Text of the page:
Certain elements (the far right) wish to avoid all that. To be sure, it is in large part not motivated by an intellectual determination that “that was not my fault”. It is, I would argue, more motivated by the desire to eliminate all sorts of programs that they imagine costs them tax monies. It certainly motivates their desire to eliminate affirmative action which they see as impinging upon their ability to get the plum jobs that would otherwise come their way were it not for the “less qualified black” that steps in front of them, demanding the job to “atone for the past”.
That is as they see it, or choose to see it. Affirmative action is quite something else, but that’s another story.
There is a certain irony in their argument that guilt dies with the operative generation. Given that most of them are card-carrying members of the fundamentalist religious right as well, it is ironic indeed. If indeed the bible is the ACTUAL word of God, then of course, they seem to have neglected those times when “God” told them that the sins of the fathers would be visited upon up to the third or fourth generation. (If you propose that that all ended with Jesus, who fulfilled the “old testament”, then perchance you can quit citing Leviticus for the proposition that God hates gays!)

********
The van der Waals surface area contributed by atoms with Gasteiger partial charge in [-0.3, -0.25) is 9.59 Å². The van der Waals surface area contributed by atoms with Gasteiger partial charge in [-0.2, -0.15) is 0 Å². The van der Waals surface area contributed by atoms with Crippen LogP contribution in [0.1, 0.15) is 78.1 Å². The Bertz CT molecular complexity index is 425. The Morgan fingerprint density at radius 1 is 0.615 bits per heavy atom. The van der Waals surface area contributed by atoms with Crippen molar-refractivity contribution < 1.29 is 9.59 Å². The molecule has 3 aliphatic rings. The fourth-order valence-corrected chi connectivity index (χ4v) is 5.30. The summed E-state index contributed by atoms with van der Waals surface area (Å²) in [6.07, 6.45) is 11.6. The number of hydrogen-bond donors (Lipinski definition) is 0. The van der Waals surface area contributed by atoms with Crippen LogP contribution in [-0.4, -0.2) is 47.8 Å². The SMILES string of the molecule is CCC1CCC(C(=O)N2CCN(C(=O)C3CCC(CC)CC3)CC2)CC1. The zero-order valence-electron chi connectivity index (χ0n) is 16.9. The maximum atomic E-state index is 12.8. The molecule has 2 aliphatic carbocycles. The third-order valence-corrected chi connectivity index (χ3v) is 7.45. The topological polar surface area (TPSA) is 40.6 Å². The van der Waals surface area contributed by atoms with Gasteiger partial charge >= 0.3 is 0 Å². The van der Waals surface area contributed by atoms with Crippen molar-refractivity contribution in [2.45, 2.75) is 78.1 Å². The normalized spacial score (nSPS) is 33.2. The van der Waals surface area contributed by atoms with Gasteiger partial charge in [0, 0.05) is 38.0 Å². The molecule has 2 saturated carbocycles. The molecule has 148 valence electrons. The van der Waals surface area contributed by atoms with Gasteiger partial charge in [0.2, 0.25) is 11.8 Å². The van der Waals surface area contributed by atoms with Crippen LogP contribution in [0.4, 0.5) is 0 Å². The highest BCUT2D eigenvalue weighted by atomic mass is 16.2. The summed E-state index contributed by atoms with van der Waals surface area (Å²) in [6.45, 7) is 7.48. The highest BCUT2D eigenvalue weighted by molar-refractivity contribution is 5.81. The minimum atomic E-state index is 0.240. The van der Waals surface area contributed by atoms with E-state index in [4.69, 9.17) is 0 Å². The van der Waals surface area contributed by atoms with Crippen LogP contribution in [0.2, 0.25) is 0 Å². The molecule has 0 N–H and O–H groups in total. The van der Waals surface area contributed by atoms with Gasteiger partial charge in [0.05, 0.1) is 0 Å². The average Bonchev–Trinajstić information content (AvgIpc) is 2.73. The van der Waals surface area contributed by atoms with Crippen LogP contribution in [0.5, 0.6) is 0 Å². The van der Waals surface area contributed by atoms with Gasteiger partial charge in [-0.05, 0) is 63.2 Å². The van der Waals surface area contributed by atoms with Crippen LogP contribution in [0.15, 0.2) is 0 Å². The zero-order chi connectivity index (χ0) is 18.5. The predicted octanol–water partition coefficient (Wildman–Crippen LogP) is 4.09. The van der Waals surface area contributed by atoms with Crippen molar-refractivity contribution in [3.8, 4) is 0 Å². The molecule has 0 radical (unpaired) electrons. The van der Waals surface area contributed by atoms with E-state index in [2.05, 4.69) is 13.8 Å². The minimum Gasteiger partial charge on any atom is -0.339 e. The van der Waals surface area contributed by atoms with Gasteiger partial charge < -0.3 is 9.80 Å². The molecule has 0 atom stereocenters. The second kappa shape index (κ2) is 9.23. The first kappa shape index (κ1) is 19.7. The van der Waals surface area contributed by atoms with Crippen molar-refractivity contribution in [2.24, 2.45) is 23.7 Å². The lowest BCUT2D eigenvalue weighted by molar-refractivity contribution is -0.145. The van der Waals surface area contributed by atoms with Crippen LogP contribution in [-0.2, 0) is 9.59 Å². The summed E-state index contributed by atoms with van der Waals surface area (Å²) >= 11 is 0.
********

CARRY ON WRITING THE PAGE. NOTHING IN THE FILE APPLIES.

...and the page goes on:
There is in fact a thing called “collective responsibility” and it is something not so easily swept away with cries of “not my problem.”
If we are Americans and that means something, then surely our responsibility for wrongs done in the past that have proven to have a lasting impact on a great number of others, does not end and did not end with those who wielded the whips, raped the house servants, denied the vote, and threw the hangman’s noose over the tree.
And we, or they (the hard right) do think that being American means something. They dare not deny that as they scream about how exceptional we are, and how God is specially favored toward us as that beacon on the hill. No you can’t have it both ways here. In for a penny, in for a pound.
To say that everyone has equal rights, is a nice legalistic phrase, holding almost no truth of course. Not when a Rand Paul, championing his white, right-wing version of libertarianism says he’s not quite sure that the individual business owner doesn’t have the right to serve whom he pleases, meaning that all those diner sit-ins would have been illegal in his world.